The primary load-bearing structures of your home are the walls. For wood frame construction, the walls are compressed by the downward-exerted force resulting from the combined weight of the roof-including trusses, decking, and shingles–as well as standing rainwater or snowfall. Additionally, wind exerts a lateral force on the walls of your home, potentially distorting their perpendicular framing with what building scientists call a "shearing force."
All building code requirements mandate that residential walls be constructed to withstand these forces. Despite the implementation of these, walls that only meet the minimum requirements can be prone to movement (creaking, shifting, shaking, etc.) during high-wind events like tornadoes or hurricanes.
Closed-cell spray foam insulation, which is the highest density SPF insulation available, can reinforce exterior walls when sprayed in stud cavities. Closed-cell SPF adheres to both the exterior sheathing and wall studs to positively benefit the overall structural integrity of a frame wall. With the installation of spray foam, an exterior wall becomes more rigid and thereby less resistant to compression and shearing, and so it can be said to have a greater "racking strength" than a wall without closed-cell SPF.
In fact, NAHB (National Association of Home Builders) research has shown walls installed with closed-cell spray foam have a racking strength anywhere from 75% to 200% greater than walls without it.
When a shearing force acts on a wall, it can be distorted from its intended rectangular shape to that of a parallelogram. Testing a wall assembly's resistance to shearing forces entails involves a special test overseen by building engineers. A "racking test" typically begins with building an 8 by 8 assembly wall and placing it in a larger testing frame. Engineers secure the base of the assembly wall to the testing frame and then apply a lateral (horizontal) force to the upper unsecured part of the wall assembly. The force is increased (typically in 400 lb. increments) until the wall assembly fails.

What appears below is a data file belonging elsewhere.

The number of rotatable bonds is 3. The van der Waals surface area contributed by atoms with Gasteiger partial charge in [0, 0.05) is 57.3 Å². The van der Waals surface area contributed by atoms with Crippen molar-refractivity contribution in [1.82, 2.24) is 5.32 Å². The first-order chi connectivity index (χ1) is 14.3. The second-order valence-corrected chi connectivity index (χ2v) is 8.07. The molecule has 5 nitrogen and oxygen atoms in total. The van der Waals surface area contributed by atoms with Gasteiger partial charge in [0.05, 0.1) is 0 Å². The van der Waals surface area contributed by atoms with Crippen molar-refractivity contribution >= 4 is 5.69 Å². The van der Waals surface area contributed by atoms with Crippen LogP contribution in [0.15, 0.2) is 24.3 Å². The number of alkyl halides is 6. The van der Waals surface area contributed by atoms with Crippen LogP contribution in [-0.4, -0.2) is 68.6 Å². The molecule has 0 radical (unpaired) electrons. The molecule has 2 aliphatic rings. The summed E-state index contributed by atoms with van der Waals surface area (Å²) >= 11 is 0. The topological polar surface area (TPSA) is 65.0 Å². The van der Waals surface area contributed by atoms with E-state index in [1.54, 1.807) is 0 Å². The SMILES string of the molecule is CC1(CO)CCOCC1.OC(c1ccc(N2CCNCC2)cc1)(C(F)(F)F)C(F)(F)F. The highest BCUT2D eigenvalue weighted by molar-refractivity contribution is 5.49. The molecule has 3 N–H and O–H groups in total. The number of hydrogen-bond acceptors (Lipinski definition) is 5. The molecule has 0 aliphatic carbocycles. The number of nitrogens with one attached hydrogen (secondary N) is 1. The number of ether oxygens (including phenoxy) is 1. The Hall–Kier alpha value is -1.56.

In one particular study, wall assemblies installed with and without spray foam insulation were tested. The two exterior-facing building materials that were tested included vinyl siding over 15-lb. building paper and textured plywood siding.
All wall panels were faced with half-inch drywall on the interior-facing side, with studs spaced 16 inches on-center. In the SPF-applied group, the stud cavities of the wall assemblies were filled with closed-cell spray foam (1.5 lb./cu. ft. density).
The graph indicates the wall assemblies that were installed with SPF added significant racking strength, as well as deforming less and offering greater resilience with each applied force.
In another study, walls installed with closed-cell spray foam (average density of 2.26 lb./cu. ft.) were compared to walls installed with traditional fiberglass batt insulation (R-19, per building code requirements). One comparison involved wall assemblies with both sides faced with drywall, while another involved wall assemblies with one side faced with drywall and the other with OSB (oriented strand board). Both comparisons utilized steel studs, spaced 24 inches on-center.
Again, the graph shows the wall assemblies installed with closed-cell spray foam insulation outperformed the other conventional wall assemblies.